Critiquing Critiques

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Last week, I was a little nervous about presenting my piece to my writer’s group. I was unsure about the changes I made, but, overall the piece went over well and I received positive and good feedback.

Once you’ve been with a group for a while, you can anticipate certain people’s responses. John hates all adverbs, period. Jane doesn’t like dialogue heavy passages. This is good, because you go in knowing what to expect and that gives you a jump-start on sorting the critiques you know you’ll pay attention to and the opinions you know you’ll accept graciously but not listen to.

I think is can also help when you’re writing, too. If you’re an adverb heavy writer, knowing that John is going to circle and comment on every single adverb may make you pause during your writing or editing process. Is this really the best word to use? Is John right or is this a case where I can ignore him?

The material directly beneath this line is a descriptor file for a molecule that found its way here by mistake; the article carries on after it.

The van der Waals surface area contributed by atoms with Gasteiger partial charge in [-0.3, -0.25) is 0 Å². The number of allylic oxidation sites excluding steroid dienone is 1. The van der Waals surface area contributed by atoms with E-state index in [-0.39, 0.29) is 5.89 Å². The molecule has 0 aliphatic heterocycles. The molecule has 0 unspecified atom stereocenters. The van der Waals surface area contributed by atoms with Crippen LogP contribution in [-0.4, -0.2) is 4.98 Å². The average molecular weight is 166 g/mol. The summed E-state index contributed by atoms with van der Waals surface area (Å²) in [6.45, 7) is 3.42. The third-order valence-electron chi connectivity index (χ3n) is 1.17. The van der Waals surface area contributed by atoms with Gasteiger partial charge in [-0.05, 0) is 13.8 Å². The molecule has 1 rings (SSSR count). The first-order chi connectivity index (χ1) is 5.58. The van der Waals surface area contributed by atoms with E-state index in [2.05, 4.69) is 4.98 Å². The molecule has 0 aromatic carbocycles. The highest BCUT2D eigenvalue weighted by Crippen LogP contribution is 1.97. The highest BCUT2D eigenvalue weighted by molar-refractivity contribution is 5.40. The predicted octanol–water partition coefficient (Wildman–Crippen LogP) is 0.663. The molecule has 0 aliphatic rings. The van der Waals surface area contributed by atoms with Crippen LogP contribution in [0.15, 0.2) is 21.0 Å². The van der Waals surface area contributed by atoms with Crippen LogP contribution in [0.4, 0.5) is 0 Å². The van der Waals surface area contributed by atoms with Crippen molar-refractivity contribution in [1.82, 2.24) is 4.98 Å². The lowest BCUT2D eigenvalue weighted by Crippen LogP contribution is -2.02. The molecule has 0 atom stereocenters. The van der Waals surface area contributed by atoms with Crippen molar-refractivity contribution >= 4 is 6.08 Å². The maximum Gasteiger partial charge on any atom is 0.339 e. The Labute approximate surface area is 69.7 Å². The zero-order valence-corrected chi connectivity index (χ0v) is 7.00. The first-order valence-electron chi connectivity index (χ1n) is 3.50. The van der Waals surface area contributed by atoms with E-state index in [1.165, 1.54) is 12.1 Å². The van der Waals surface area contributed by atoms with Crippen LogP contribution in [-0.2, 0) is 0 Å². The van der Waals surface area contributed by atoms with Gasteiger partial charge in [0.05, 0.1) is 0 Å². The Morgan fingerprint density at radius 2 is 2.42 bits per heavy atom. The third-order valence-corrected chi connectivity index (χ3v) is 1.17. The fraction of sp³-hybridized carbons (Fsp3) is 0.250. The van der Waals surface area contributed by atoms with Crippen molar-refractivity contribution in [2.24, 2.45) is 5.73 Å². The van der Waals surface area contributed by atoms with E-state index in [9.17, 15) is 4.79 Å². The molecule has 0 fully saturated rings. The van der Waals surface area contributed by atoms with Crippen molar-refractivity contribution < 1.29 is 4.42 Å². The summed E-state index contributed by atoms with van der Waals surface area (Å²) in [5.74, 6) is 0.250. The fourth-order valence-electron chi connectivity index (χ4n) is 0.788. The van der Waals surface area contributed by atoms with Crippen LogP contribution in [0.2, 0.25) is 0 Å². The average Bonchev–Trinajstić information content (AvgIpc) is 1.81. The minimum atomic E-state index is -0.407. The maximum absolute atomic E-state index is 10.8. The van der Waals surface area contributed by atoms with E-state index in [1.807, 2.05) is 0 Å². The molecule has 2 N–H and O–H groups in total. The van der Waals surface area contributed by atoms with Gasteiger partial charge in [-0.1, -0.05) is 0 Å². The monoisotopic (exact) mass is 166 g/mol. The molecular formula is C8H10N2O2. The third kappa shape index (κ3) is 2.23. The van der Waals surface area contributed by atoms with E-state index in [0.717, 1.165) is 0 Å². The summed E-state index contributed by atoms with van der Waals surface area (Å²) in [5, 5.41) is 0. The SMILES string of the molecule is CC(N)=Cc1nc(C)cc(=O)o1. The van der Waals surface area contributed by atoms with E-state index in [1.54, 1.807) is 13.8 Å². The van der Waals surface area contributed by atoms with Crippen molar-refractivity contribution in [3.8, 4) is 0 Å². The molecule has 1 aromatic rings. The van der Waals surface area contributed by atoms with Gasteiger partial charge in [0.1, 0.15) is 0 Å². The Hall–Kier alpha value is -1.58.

Of course, that’s not to say that you should write for your writing group: to thine own writing be true.

What’s been your experience in writing groups?

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3 thoughts on “Critiquing Critiques

  1. Oh yes! It’s almost a standing joke in my group that one person always thinks that there is too much description and another thinks the very same piece has too little of it. Sometimes I even go, “I’m going to agree with what X is going to say in a minute.” One member is an avid reader of literary fiction, another of fantasy. I find it very useful that we are different and, like you, I think it’s nice to know “kind” of readers the others are.

    • Ha ha, I’m glad I’m not the only one who thinks like that (I’m going to agree with X in a minute).

      I agree…it’s very useful to have different readers in the group. As much as I can anticipate people’s responses, I always hear something new and unexpected!

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